The NFL suspended Minnesota Vikings running back Adrian Peterson for at least the remainder of the 2014 season, without pay, for violating the league's Personal Conduct Policy. The violation stems from a child injury case, in which Peterson recently pleaded no contest to a misdemeanor charge of reckless assault for using a wooden switch to discipline his 4-year-old son.
ESPN's Adam Schefter reported that Peterson is appealing the suspension immediately.
NFL Commissioner Roger Goodell explained the suspension in a letter to Peterson, writing that he has "shown no meaningful remorse" and that his reinstatement "will be based on the results of the counseling and treatment program set forth in this decision."
"Moreover, it appears that this is not the first time that you have punished children in this way. Public statements attributed to you indicate that you believe that this kind of discipline is appropriate and that you do not intend to stop disciplining your children this way," Goodell wrote.
The NFL Players Association issued its own statement shortly after Peterson was notified of the discipline, writing that the suspension is "another example of the credibility gap that exists between the agreements they make and the actions they take."
"The facts are that Adrian has asked for a meeting with Roger Goodell, the discipline imposed is inconsistent and an NFL executive told Adrian that his time on the Commissioner’s list would be considered as time served," the NFLPA said. "The NFLPA will appeal this suspension and will demand that a neutral arbitrator oversee the appeal."
Appearing on ESPN Radio's "Mike & Mike," NFLPA Director DeMaurice Smith called out the league for its "inconsistent" disciplinary process.
"The process that the NFL has employed since the beginning of the season has been arbitrary, inconsistent, uneven and inconsistent with collective bargaining agreement. And you know that our position, first and foremost, always stands on process. That's what our union is here to do on behalf of our players. And you get the feeling that the NFL over the last few months has simply been making it up as they go along," Smith said. "And that is something that is not in the best interest in the game, certainly not in the best interest in the players and I know not in the best interest of our sponsors."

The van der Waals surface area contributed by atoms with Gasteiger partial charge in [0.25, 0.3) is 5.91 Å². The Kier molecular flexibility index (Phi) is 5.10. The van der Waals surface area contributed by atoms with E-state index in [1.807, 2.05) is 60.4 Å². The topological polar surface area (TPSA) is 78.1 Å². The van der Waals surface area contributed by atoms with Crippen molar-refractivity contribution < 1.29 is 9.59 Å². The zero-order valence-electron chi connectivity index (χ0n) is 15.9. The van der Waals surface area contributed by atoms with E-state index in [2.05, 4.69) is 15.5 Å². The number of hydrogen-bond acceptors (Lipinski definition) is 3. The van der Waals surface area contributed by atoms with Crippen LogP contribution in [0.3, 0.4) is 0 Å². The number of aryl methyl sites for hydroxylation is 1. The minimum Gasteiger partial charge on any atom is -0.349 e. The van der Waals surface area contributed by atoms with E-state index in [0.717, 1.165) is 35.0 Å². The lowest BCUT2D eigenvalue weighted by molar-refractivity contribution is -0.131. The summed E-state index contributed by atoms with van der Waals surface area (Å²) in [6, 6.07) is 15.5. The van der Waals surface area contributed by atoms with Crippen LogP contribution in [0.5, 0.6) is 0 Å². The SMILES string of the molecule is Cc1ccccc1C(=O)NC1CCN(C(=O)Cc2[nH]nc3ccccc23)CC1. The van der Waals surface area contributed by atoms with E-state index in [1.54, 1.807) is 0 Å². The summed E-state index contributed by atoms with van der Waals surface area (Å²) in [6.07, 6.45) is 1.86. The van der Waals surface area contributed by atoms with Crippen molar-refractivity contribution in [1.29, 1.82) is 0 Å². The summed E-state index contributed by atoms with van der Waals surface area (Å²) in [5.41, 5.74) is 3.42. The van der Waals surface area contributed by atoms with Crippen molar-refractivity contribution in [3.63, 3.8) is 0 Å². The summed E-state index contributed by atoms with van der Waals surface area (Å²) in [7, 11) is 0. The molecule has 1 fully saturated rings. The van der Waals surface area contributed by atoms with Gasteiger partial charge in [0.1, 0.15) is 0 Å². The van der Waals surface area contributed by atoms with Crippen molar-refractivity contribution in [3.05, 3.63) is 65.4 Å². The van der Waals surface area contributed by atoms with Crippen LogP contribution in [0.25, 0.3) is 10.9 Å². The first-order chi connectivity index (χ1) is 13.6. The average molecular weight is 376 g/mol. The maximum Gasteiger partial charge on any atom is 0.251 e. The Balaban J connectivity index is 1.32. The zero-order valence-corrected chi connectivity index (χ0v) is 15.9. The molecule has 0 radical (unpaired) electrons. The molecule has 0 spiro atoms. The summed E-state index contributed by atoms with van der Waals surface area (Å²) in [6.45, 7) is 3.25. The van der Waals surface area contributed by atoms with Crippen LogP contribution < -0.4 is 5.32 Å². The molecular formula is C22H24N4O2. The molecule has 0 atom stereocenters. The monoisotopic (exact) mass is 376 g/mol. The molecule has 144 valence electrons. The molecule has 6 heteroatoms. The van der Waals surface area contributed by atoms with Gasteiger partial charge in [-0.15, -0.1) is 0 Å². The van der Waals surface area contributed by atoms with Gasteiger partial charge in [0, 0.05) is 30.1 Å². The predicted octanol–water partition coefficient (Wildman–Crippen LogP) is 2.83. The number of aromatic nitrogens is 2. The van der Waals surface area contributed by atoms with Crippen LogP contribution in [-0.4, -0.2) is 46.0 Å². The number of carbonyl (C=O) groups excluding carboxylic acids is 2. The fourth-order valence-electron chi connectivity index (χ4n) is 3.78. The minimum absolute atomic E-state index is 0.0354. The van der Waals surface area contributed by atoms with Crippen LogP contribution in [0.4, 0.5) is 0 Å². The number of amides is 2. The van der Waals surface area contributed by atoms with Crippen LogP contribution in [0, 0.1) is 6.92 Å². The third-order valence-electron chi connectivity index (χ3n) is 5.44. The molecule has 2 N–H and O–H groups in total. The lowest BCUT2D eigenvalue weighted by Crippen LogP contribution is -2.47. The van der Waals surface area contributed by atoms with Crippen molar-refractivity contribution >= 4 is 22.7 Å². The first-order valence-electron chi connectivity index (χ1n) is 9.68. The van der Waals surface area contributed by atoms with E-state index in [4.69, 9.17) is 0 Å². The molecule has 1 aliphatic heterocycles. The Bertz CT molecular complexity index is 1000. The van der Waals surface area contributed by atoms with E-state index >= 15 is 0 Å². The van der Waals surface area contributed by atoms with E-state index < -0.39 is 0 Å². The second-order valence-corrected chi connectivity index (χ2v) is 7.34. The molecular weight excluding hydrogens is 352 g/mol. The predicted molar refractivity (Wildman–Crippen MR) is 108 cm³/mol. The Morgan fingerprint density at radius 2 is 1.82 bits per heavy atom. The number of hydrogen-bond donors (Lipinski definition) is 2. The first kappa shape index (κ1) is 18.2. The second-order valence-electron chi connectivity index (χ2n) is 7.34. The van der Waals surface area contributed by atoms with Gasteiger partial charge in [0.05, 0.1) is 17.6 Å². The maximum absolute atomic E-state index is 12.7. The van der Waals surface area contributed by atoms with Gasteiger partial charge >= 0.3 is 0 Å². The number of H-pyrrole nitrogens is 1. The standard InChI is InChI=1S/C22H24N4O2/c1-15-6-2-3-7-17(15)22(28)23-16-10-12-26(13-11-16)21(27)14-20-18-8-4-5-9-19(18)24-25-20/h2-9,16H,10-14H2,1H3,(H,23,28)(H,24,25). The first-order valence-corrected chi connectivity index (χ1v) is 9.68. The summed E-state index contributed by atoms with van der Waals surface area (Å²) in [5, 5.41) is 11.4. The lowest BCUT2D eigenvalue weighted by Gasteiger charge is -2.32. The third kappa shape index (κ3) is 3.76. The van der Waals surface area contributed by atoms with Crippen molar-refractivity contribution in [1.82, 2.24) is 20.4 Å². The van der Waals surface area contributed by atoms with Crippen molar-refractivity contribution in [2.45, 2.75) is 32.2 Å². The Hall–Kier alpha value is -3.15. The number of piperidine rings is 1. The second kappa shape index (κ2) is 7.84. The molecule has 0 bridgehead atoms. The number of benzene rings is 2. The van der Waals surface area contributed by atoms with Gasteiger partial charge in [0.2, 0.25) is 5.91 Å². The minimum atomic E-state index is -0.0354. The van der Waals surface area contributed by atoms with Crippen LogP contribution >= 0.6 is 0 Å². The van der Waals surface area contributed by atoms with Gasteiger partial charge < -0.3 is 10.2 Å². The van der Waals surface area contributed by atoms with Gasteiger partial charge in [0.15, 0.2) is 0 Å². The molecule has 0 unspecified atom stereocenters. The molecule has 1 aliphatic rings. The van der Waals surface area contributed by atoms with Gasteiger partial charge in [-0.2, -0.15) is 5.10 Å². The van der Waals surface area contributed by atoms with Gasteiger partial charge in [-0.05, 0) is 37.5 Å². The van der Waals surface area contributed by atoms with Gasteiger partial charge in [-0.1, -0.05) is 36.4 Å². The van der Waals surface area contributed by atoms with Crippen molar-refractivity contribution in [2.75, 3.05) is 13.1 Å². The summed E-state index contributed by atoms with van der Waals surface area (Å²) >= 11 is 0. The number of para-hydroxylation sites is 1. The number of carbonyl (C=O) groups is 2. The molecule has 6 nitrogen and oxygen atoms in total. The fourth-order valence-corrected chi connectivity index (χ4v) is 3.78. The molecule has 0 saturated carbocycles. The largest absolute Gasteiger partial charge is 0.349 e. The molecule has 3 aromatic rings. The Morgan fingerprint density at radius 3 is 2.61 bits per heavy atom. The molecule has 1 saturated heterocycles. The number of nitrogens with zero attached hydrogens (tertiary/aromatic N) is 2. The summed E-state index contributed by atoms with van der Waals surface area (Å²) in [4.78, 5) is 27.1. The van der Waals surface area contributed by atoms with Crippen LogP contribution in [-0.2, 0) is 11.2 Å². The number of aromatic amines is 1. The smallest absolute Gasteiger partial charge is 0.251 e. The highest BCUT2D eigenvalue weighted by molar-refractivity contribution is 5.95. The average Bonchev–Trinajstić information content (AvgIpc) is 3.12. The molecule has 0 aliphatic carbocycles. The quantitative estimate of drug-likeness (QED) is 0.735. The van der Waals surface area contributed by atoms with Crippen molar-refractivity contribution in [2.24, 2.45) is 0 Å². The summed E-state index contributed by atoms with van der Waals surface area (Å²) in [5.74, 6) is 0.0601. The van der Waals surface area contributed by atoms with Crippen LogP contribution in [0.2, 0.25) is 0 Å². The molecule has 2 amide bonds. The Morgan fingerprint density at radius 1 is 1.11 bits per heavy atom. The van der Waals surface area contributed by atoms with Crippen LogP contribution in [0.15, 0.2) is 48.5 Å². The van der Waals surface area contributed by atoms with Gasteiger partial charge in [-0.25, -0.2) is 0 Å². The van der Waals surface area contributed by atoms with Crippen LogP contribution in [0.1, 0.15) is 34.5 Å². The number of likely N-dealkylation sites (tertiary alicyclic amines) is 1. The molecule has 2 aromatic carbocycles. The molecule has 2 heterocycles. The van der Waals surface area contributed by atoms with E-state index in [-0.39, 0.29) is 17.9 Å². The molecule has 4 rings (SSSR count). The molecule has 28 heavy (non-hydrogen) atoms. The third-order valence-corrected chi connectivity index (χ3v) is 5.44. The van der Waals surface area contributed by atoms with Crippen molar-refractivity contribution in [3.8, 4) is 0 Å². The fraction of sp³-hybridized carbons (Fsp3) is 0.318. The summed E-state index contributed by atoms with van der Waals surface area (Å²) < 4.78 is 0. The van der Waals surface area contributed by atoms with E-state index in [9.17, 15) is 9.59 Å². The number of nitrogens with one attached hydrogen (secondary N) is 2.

More from the Associated Press:
MINNEAPOLIS (AP) — Adrian Peterson was suspended without pay for at least the rest of the season by the NFL on Tuesday.
The league said it informed the Minnesota Vikings running back in a letter from Commissioner Roger Goodell that he will not be considered for reinstatement before April 15 for violating the NFL personal conduct policy — the first example of the league's crackdown on players involved with domestic violence.
The NFL Players Association quickly announced its plan to appeal, sharply rebuked the league's alleged inconsistency and unfairness in the process. The NFL's words were even stronger, with a nearly 1,600-word statement spelling out his path to a return to the field and describing the reasons for the punishment.